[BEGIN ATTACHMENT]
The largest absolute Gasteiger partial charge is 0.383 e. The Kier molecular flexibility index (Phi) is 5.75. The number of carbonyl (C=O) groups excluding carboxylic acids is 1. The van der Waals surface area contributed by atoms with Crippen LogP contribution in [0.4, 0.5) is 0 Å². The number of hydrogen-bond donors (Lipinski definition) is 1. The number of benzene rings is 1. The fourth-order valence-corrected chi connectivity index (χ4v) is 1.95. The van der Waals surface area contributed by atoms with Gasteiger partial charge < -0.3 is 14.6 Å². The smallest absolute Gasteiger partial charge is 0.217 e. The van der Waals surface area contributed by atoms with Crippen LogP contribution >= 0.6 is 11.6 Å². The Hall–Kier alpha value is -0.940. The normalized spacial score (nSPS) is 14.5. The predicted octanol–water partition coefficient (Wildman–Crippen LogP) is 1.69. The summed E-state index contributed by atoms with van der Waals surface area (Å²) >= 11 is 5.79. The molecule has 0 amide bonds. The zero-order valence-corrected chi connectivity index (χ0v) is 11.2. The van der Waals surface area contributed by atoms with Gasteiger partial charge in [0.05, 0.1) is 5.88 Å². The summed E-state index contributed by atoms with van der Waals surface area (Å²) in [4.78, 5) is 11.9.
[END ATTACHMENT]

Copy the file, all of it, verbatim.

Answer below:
The largest absolute Gasteiger partial charge is 0.383 e. The Kier molecular flexibility index (Phi) is 5.75. The number of carbonyl (C=O) groups excluding carboxylic acids is 1. The van der Waals surface area contributed by atoms with Crippen LogP contribution in [0.4, 0.5) is 0 Å². The number of hydrogen-bond donors (Lipinski definition) is 1. The number of benzene rings is 1. The fourth-order valence-corrected chi connectivity index (χ4v) is 1.95. The van der Waals surface area contributed by atoms with Gasteiger partial charge < -0.3 is 14.6 Å². The smallest absolute Gasteiger partial charge is 0.217 e. The van der Waals surface area contributed by atoms with Crippen LogP contribution >= 0.6 is 11.6 Å². The Hall–Kier alpha value is -0.940. The normalized spacial score (nSPS) is 14.5. The predicted octanol–water partition coefficient (Wildman–Crippen LogP) is 1.69. The summed E-state index contributed by atoms with van der Waals surface area (Å²) >= 11 is 5.79. The molecule has 0 amide bonds. The zero-order valence-corrected chi connectivity index (χ0v) is 11.2. The van der Waals surface area contributed by atoms with Gasteiger partial charge in [0.05, 0.1) is 5.88 Å². The summed E-state index contributed by atoms with van der Waals surface area (Å²) in [4.78, 5) is 11.9.